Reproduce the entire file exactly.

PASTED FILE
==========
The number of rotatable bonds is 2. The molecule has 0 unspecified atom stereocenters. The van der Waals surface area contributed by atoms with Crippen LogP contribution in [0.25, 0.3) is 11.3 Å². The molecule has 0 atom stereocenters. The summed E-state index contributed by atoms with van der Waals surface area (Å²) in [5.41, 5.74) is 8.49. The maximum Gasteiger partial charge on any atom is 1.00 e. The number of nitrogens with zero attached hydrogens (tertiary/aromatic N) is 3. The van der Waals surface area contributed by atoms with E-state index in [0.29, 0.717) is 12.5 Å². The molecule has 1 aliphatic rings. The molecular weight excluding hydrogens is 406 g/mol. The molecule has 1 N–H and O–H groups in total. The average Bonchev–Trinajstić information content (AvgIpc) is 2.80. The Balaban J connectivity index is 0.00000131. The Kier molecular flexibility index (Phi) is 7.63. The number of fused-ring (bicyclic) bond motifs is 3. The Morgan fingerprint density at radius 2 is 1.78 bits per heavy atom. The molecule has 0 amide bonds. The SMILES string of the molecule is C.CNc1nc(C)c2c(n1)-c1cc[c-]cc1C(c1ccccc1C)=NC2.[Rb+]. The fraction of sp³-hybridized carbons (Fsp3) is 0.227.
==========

The number of rotatable bonds is 2. The molecule has 0 unspecified atom stereocenters. The van der Waals surface area contributed by atoms with Crippen LogP contribution in [0.25, 0.3) is 11.3 Å². The molecule has 0 atom stereocenters. The summed E-state index contributed by atoms with van der Waals surface area (Å²) in [5.41, 5.74) is 8.49. The maximum Gasteiger partial charge on any atom is 1.00 e. The number of nitrogens with zero attached hydrogens (tertiary/aromatic N) is 3. The van der Waals surface area contributed by atoms with E-state index in [0.29, 0.717) is 12.5 Å². The molecule has 1 aliphatic rings. The molecular weight excluding hydrogens is 406 g/mol. The molecule has 1 N–H and O–H groups in total. The average Bonchev–Trinajstić information content (AvgIpc) is 2.80. The Balaban J connectivity index is 0.00000131. The Kier molecular flexibility index (Phi) is 7.63. The number of fused-ring (bicyclic) bond motifs is 3. The Morgan fingerprint density at radius 2 is 1.78 bits per heavy atom. The molecule has 0 amide bonds. The SMILES string of the molecule is C.CNc1nc(C)c2c(n1)-c1cc[c-]cc1C(c1ccccc1C)=NC2.[Rb+]. The fraction of sp³-hybridized carbons (Fsp3) is 0.227.